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12.5: The Differential Cross-Section

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    We now have all the ingredients, the scattered flux and the incident flux, to compute the cross-section:

    \[\frac{d\sigma}{ d\Omega} \equiv \frac{\text{scattered flux}}{\text{incident flux}} = \frac{mL^3}{\hbar k'} \frac{2 \pi}{\hbar} |V_{{\bf k'k}}|^2 \frac{L^3}{8\pi^3} \frac{mk}{\hbar^2} \nonumber\]

    Noting that, for elastic scattering, \(k' = k\), we obtain finally the so-called Born approximation for the differential cross-section:

    \[\frac{d\sigma}{ d\Omega} = \frac{m^2}{4\pi^2\hbar^4}L^6 \left| \langle {\bf k'} | \hat{V} | {\bf k} \rangle \right|^2 \nonumber\]

    where the matrix element \(V_{{\bf k'k}} \equiv \langle {\bf k'} | \hat{V} | {\bf k} \rangle\) is given by

    \[\langle {\bf k'} |\hat{V} |{\bf k} \rangle = \frac{1}{L^3} \int \int \int V ({\bf r}) \text{ exp } (−i\chi.{\bf r}) d\tau \nonumber\]

    with \(\chi \equiv {\bf k' − k}\), the so-called wave-vector transfer. Thus the required matrix element in the Born approximation is just the 3-dimensional Fourier transform of the potential energy function. The total scattering cross section is simply:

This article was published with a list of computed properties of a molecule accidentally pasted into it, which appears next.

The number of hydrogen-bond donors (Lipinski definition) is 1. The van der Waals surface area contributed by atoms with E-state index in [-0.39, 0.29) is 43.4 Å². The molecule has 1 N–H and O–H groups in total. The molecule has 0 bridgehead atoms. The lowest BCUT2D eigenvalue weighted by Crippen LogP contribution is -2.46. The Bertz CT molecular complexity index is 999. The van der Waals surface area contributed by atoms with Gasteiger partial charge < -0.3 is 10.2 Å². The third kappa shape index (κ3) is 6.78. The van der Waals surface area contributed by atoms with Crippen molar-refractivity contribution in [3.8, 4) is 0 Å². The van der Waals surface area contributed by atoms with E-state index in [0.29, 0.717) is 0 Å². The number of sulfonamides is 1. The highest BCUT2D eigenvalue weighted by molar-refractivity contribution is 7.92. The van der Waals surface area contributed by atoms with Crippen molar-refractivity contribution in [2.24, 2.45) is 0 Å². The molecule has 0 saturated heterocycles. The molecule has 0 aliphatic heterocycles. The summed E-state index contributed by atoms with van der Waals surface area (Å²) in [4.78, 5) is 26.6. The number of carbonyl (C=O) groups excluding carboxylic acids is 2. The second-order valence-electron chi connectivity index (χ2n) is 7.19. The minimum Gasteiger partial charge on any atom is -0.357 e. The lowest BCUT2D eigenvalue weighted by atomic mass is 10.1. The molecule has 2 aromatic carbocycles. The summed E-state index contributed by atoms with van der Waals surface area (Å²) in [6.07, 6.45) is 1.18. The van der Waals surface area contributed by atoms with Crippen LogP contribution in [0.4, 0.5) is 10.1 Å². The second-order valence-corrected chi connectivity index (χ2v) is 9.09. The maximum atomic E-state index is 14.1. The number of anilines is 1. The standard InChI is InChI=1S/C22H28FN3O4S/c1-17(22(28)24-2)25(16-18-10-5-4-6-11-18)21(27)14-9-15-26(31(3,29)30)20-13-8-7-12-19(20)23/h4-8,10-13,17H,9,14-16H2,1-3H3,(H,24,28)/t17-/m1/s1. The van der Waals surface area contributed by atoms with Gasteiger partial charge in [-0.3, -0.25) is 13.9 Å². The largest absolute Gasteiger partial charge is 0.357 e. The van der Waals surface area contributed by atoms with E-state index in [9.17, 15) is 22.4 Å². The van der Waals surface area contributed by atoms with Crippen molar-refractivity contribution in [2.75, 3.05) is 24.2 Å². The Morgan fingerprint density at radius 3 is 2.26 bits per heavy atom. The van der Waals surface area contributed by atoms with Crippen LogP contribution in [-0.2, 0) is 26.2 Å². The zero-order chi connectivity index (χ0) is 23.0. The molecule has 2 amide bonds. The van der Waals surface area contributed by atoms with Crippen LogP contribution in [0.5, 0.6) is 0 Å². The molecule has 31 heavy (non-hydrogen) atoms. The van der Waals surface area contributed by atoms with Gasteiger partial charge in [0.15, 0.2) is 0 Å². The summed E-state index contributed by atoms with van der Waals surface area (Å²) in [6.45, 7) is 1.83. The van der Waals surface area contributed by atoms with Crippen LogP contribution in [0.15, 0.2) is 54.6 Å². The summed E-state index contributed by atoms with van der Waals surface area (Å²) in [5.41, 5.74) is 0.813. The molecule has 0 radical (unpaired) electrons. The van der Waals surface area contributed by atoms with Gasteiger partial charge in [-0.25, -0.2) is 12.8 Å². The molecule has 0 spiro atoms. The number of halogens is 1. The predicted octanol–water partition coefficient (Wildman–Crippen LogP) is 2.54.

\[\sigma_T = \int \frac{d\sigma}{d\Omega} d\Omega = \int \int \frac{d\sigma}{d\Omega} \sin \theta d\theta d\phi \nonumber\]

    Observe that the final result for the differential cross-section is independent of the box size, \(L\), which we used to normalise the plane-wave states.

    This page titled 12.5: The Differential Cross-Section is shared under a CC BY 4.0 license and was authored, remixed, and/or curated by Graeme Ackland via source content that was edited to the style and standards of the LibreTexts platform; a detailed edit history is available upon request.